UNITED STATES (OBSERVATORY NEWS) — Boris Johnson nevertheless fulfilled his high-profile promise “to withdraw the country from the EU or die.” Britain leaves the European Union, having not reached three years before the 50th anniversary of his stay in the organization (taking into account membership in the EEC).
Now billions of pounds will go to compensation to Brussels, and politicians on both sides of the English Channel will have tense negotiations on the conditions for further cooperation.
“Go away. Goodbye.”
After almost a year of postponements, debates, votes, scandals, a change of prime minister and early elections, Britain finally decided. What some already thought unfeasible will happen at 11:00 p.m. London time on Friday, January 31.
“This is a new chapter for an independent, sovereign Great Britain, ahead is a decade of renewal and new opportunities,” said Foreign Minister Dominic Raab. “Whether we are reducing trade barriers between countries, working on climate change or improving the lives of people around the world, our vision of truly fitting into the global world of Britain will be the basis for good deeds,” Raab pompously noted before the start of the latter for British deputies meetings in the European Parliament at which they made a final decision on the Brexit procedure. In the end, 621 parliamentarians voted for Britain to leave the European Union, against 49.
Farewell passed emotionally. The politicians passing into the category of former colleagues shook hands and sang with tears in their eyes “Old Good Time” (“Auld Lang Syne”) – a Scottish song that was traditionally performed on New Year, and then on other holidays. Deputies one by one rose from their seats to utter the last word. The solemn moment, however, was interrupted by single unfriendly cries from the audience of “disgrace” and “losers.”
There was a place for the elements of the show. The British parliamentarian Nigel Farage, who gained notoriety because of his tough Euro-skeptical position, waving a small British flag, recited: “We do not need the European Commission, we do not need the European Court, we do not need the EU organizations … we love Europe, but we hate the EU.”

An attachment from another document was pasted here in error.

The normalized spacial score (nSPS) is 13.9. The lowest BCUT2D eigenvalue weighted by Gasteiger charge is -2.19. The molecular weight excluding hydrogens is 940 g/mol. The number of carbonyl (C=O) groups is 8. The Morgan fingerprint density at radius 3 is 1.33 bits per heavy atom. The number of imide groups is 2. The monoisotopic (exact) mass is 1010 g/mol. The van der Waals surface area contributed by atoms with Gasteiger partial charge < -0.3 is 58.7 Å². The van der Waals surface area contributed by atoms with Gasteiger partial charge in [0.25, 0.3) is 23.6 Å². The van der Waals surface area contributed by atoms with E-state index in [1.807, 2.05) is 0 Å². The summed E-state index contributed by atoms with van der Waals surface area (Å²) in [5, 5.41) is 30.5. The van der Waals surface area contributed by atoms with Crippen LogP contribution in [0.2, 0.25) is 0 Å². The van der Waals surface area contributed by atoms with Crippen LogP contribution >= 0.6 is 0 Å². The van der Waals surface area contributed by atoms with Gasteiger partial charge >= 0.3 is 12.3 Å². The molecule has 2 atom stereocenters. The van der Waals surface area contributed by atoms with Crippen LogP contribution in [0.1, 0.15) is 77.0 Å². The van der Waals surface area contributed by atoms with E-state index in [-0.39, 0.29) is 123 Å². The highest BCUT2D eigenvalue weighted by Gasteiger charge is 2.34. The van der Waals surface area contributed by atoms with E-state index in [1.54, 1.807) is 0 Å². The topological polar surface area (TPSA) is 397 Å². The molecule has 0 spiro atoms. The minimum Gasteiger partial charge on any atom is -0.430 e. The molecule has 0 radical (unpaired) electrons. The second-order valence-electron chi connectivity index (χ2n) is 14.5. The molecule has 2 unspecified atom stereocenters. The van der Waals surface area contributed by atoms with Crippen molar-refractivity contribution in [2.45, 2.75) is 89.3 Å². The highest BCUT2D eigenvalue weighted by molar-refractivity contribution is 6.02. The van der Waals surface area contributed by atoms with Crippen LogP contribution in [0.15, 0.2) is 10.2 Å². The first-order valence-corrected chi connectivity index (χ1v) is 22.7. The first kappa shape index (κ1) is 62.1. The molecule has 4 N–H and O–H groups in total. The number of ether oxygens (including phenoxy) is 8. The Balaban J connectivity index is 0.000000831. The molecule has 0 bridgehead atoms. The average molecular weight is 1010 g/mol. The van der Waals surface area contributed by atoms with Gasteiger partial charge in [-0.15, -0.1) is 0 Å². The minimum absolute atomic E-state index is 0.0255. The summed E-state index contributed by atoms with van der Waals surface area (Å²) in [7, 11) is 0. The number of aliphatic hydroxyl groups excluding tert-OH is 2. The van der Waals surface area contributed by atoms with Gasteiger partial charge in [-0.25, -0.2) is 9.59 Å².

In the words that London would be happy to cooperate with the European Union as an independent state, they turned off the microphone. “Sit down and take away your flags, you go away, so take them with you, go away. Goodbye,” Deputy Speaker Mairead McGuinness cut short the presentation.
At the same time, in Britain, the conservative party celebrates its triumph in the December elections and the victory of Boris Johnson’s slogan “Brexit!” (“Get Brexit done”). On the party’s website you can order souvenirs, but with the slogan “Finished Brexit!” (“Got Brexit done”).
A kitchen towel with the image of Johnson confidently walking inside a wreath with a British flag will cost 12 pounds, the same magnet – six. Limited circles with the premier’s motto – 15 pounds, badge – five. One problem – delivery of memorable gifts to the event itself will not be in time.
Most of the provisions of the “divorce treaty” were agreed with the EU by former Prime Minister Theresa May, who left office in June because the British Parliament did not want to accept her plan. Johnson, who replaced her, threw out the point from the plan that caused the most controversy: the so-called Irish screening – backstop.